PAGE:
Christopher Hitchens

bio_hitchensChristopher Hitchens was a writer, debater and all-round rational man. He wrote for many big magazines and wrote many books and through all of them you get the opinionated, no-nonsense, yet elegant style that brought him fame.


He died in December 2011 from cancer and the reason I’m writing about him now is because I just finished his last book, Mortality. It blew my mind, which didn’t surprise me and it was such a fitting subject and style from a man who never minced his words and always talked about what bothered him in the world.


You can quite plainly see from reading this book that his impending death was bothering him, but he still wrote about it frankly and honestly and that’s why I love him. The book is not filled with sentimentality or airy-fairy notions about where he’s going or ‘how it could have been’. He was dying, and this is what was on his mind.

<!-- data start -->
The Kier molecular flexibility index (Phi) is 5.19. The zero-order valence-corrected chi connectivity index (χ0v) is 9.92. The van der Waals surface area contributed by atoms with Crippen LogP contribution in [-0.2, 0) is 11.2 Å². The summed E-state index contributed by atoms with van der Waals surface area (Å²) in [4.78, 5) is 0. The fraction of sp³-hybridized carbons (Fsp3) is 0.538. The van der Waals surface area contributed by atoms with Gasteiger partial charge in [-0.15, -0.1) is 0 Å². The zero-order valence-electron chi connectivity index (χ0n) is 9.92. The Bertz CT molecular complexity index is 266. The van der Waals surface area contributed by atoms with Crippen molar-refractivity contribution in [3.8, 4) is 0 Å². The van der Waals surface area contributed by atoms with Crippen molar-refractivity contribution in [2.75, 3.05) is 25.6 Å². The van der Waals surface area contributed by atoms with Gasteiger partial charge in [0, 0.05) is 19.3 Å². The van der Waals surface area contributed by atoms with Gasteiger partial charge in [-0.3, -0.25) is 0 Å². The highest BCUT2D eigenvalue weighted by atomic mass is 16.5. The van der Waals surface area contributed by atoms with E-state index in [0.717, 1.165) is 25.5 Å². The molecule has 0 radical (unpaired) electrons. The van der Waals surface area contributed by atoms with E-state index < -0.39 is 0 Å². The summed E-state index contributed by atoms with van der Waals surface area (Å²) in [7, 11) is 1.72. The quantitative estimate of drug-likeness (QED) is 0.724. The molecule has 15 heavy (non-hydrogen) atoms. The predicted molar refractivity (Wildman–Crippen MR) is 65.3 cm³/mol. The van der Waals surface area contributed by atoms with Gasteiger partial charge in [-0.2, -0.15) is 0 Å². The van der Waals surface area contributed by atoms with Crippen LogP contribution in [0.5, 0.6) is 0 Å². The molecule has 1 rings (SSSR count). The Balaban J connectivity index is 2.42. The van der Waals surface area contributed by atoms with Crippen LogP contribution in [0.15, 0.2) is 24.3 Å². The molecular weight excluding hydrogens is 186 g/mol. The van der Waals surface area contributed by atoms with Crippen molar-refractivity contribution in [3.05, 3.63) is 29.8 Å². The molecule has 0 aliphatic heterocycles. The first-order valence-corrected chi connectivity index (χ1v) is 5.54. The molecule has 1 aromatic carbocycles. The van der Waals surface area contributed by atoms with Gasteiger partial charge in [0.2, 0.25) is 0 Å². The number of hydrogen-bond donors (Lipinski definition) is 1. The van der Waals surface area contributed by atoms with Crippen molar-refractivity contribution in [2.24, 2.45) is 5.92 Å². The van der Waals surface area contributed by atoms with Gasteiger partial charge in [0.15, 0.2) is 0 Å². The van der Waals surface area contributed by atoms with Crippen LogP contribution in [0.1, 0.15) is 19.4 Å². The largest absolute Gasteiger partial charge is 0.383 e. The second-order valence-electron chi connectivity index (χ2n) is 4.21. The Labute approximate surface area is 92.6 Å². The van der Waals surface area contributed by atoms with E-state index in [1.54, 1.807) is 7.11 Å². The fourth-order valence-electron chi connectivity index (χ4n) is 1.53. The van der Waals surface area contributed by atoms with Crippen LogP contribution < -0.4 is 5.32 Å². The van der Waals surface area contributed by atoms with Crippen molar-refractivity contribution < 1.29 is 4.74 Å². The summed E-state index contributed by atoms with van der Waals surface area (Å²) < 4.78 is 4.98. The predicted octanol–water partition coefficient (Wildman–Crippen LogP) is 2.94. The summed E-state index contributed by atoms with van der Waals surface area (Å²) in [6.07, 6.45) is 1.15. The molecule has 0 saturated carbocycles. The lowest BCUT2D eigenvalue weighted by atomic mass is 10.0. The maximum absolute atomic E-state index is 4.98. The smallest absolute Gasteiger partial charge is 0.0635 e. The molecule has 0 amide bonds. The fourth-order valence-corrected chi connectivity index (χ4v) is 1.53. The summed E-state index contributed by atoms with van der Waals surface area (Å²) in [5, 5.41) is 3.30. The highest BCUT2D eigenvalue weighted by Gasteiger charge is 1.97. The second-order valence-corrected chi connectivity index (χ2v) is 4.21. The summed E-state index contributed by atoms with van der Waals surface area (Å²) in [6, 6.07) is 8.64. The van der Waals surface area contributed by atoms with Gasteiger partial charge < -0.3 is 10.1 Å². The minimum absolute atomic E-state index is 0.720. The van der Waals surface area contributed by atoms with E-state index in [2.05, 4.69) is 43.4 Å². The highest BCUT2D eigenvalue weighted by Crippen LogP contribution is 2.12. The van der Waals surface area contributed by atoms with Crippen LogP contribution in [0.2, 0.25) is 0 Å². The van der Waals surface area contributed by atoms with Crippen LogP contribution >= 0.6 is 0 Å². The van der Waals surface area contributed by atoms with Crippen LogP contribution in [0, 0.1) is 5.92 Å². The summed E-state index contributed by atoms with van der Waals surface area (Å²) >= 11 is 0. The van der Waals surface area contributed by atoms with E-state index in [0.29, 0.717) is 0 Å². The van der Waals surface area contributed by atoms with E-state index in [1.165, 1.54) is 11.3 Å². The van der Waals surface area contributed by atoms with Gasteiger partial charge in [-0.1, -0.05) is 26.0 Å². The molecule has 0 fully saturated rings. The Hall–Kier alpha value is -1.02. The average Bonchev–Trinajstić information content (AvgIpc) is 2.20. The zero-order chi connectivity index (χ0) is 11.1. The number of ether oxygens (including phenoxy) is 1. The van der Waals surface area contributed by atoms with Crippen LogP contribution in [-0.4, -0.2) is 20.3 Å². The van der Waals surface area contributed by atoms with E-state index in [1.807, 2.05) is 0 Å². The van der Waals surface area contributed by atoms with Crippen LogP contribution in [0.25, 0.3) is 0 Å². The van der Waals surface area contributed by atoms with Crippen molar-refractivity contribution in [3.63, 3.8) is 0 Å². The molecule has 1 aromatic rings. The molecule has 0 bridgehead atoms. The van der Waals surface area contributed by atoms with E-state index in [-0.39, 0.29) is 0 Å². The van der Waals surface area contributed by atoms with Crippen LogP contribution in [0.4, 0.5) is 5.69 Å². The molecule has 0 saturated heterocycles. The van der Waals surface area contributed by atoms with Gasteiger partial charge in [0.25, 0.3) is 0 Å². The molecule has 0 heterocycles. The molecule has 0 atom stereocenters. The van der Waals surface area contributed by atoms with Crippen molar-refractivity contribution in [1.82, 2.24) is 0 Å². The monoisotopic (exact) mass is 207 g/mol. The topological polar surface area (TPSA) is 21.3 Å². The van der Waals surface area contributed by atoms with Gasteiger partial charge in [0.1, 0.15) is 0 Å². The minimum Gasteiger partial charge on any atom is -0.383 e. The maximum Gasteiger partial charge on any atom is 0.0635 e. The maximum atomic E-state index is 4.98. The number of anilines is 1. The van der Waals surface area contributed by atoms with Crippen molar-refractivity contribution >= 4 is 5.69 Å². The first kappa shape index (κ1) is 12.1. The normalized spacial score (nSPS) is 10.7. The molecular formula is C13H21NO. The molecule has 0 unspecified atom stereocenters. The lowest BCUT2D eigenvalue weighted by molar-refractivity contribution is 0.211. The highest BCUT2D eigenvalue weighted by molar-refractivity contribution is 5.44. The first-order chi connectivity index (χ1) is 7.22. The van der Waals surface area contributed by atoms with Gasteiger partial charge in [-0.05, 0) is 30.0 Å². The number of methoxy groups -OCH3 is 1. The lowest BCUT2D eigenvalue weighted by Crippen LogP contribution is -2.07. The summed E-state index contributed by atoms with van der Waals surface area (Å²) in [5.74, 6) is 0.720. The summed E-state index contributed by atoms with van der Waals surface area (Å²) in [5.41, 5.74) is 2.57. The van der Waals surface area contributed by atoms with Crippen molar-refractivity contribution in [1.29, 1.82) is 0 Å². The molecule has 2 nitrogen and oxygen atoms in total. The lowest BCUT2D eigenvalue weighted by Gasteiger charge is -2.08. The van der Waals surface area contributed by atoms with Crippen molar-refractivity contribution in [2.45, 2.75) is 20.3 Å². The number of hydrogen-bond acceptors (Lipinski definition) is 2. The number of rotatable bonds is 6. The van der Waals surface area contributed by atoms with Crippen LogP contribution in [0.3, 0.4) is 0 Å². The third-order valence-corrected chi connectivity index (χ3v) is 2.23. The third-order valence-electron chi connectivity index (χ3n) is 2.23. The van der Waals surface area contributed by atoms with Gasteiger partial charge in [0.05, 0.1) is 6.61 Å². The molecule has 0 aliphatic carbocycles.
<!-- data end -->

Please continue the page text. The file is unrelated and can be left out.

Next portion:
Yes he would have liked a cure, and he did try to find some sort of brand new, ahead of the curve, future cure, but alas, it wasn’t to be. Just incase you’re worried that this book is just about death, don’t be, it wasn’t the only thing on his mind, he still finds time for a few last words on religion and politics and life and the world. He was a big smoker and drinker and he was the first to point the finger at his own excess as the reason of his disease. He looked for no excuses.



Other books by Christopher Hitchens include the bestseller God Is Not Great, The Missionary Position: Mother Teresa in Theory and Practice, The Trial of Henry Kissinger, Letters to a Young Contrarion, Why Orwell Matters, and Love, Poverty and War, these, alongside his autobiography, Hitch-22, A Memoir put Christopher Hitchens as one of my favourite all-time legends and I think that most people should read most of his work and watch his brilliant debates on Youtube or wherever you can find them. I’m excited for you to find out, if you don’t already know, what a Hitch-Slap is.